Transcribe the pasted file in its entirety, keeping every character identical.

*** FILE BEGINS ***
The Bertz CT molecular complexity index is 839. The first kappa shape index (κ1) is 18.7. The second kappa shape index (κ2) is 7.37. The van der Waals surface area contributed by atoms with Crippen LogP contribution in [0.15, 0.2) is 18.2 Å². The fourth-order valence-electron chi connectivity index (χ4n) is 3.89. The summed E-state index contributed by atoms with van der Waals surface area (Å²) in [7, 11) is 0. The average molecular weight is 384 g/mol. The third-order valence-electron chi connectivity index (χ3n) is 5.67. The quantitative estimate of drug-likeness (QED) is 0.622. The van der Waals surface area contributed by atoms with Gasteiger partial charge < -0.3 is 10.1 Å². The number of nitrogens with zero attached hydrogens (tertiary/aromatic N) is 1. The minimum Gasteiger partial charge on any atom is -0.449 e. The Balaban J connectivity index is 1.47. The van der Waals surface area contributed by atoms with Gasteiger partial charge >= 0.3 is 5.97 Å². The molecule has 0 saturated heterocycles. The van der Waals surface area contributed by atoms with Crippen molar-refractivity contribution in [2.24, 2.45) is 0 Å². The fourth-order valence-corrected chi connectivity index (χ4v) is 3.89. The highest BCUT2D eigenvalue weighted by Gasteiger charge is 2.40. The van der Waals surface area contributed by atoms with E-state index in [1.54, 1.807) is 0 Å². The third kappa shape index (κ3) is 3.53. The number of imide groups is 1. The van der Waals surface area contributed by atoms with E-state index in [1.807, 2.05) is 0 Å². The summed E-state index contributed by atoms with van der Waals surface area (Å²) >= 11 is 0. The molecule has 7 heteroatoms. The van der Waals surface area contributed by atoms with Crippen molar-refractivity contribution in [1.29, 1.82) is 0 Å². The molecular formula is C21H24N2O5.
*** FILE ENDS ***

The Bertz CT molecular complexity index is 839. The first kappa shape index (κ1) is 18.7. The second kappa shape index (κ2) is 7.37. The van der Waals surface area contributed by atoms with Crippen LogP contribution in [0.15, 0.2) is 18.2 Å². The fourth-order valence-electron chi connectivity index (χ4n) is 3.89. The summed E-state index contributed by atoms with van der Waals surface area (Å²) in [7, 11) is 0. The average molecular weight is 384 g/mol. The third-order valence-electron chi connectivity index (χ3n) is 5.67. The quantitative estimate of drug-likeness (QED) is 0.622. The van der Waals surface area contributed by atoms with Gasteiger partial charge < -0.3 is 10.1 Å². The number of nitrogens with zero attached hydrogens (tertiary/aromatic N) is 1. The minimum Gasteiger partial charge on any atom is -0.449 e. The Balaban J connectivity index is 1.47. The van der Waals surface area contributed by atoms with Gasteiger partial charge >= 0.3 is 5.97 Å². The molecule has 0 saturated heterocycles. The van der Waals surface area contributed by atoms with Crippen molar-refractivity contribution in [2.24, 2.45) is 0 Å². The fourth-order valence-corrected chi connectivity index (χ4v) is 3.89. The highest BCUT2D eigenvalue weighted by Gasteiger charge is 2.40. The van der Waals surface area contributed by atoms with E-state index in [1.54, 1.807) is 0 Å². The third kappa shape index (κ3) is 3.53. The number of imide groups is 1. The van der Waals surface area contributed by atoms with E-state index in [1.807, 2.05) is 0 Å². The summed E-state index contributed by atoms with van der Waals surface area (Å²) >= 11 is 0. The molecule has 7 heteroatoms. The van der Waals surface area contributed by atoms with Crippen molar-refractivity contribution in [1.29, 1.82) is 0 Å². The molecular formula is C21H24N2O5.